Water Man Spouts

Thursday, February 15, 2007

Scooter, We Hardly Knew Ye

Many people are disappointed that Team Libby put on such a shallow defense for Scooter Libby. They had begun the trial with trash talk that was worthy of the corner men working with a prime Mike Tyson. One almost expected Scooter to jump over the attorneys’ table and take a bite out of Patrick Fitzgerald’s ear.

But it didn’t happen.

Scooter has a story to tell, Teddy Wells announced in opening statements. He convinced many that the defense was going to tell the jury – and indeed the nation – what really happened in the White House in the summer of 2003. Scooter the Martyr was suffering the indignity of being "thrown under the bus" to save Karl Rove. Would Attorney Wells not reduce Karl to a quivering puddle of flesh on the witness stand? Had not the Vice President of the United States of America brought forth a stone tablet that read, "Thou shall not sacrifice the man who the president asked to stick his neck into a meat grinder?" Wouldn’t Attorney Wells put His Honesty Cheney on the witness stand, to make it crystal clear that Scooter is an Innocent Man?

But that didn’t happen, either.

Instead, there was a strangely disorganized defense. As MSNBC’s David Shuster said, it was as if Team Libby was saying, "Scooter didn’t rob THIS bank, and the proof is that there are OTHER banks that he isn’t even accused of robbing!"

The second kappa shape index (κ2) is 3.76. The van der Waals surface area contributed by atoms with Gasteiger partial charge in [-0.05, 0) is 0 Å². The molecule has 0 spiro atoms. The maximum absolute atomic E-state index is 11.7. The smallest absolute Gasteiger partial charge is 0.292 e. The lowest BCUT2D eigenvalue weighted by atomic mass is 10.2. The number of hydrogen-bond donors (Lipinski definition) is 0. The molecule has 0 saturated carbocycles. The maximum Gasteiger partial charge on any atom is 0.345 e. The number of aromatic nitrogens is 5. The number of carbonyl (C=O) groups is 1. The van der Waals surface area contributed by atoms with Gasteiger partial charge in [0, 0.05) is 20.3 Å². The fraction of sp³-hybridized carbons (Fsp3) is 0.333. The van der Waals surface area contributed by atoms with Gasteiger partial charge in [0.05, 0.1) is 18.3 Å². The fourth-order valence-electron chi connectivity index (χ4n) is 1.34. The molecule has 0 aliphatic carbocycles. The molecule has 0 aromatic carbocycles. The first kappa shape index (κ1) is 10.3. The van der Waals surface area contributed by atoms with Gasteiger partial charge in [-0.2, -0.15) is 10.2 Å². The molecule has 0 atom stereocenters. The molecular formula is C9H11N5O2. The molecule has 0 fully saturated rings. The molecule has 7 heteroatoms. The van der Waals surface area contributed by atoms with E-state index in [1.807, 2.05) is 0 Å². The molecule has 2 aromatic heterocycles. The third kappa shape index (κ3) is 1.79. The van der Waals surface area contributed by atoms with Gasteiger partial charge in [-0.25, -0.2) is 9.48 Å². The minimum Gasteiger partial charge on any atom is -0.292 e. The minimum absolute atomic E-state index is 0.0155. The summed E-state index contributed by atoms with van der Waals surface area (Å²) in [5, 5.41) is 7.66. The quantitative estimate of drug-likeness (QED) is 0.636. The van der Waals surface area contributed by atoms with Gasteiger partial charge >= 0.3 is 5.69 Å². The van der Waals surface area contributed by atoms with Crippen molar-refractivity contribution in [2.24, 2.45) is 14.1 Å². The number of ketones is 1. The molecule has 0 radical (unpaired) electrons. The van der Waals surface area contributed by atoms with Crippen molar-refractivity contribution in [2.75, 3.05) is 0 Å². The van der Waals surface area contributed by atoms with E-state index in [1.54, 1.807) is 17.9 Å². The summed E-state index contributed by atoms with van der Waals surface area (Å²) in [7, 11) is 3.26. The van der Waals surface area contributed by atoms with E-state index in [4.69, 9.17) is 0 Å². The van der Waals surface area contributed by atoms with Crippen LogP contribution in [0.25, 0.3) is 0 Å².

But as David Corn pointed out in his 2-12-07 "Libby Trial: What Scooter Didn’t Do," leaks are often selective. "During his grand jury testimony – which was played for the trial jurors – Libby explained how he had been tasked by Cheney (with George W. Bush’s approval) to leak selectively to Miller excerpts from the classified National Intelligence Estimate on Iraq’s weapons of mass destruction (which the White House believed supported its case for war). Libby also told the grand jurors how he worked with then- Deputy Defense Secretary Paul Wolfowitz to leak portions of the NIE to The Wall Street Journal – not to every reporter with whom he would come into contact."

More, Mr. Fitzgerald exposed the fact that Libby, Cheney and Bush kept the declassification of parts of the NIE secret from other administration officials, including Rice, Hadley and Tenet. More, Libby kept this secret from these officials during meetings when they discussed the option of declassifying it.

In his 2-15-07 "Libby’s cynical defense," Sidney Blumenthal told of some fascinating inside information regarding Libby’s defense: "Throughout the anxious months before the trial of United States v. I. Lewis Libby, one of Scooter Libby’s old mentors, a prominent Washington attorney and Republican with experience going back to the Watergate scandal and with intimate ties to neoconservatives, implored him repeatedly to stop covering up for Vice President Cheney and to cut a deal with the special prosecutor. Yet another distinguished Washington lawyer and personal friend of Libby’s, privy to the mentor’s counsel, reinforced his urgent advice and offered to provide Libby with introductions to former prosecutors who might help guide him. But Libby rebuffed them. He refused to listen. He insisted on a trial."

Perhaps Scooter is beginning to listen closer to his friends and attorneys now. Team Libby refused to put Scooter on the witness stand. The decision was not made because they were in a position of strength. Dick Cheney was not called. There is speculation that the defense attorneys may have had a "focus group" that revealed this. Actually, their experience in selecting the jury for Libby’s trial was a clear indicator that Dick Cheney is held in utter contempt by most Americans.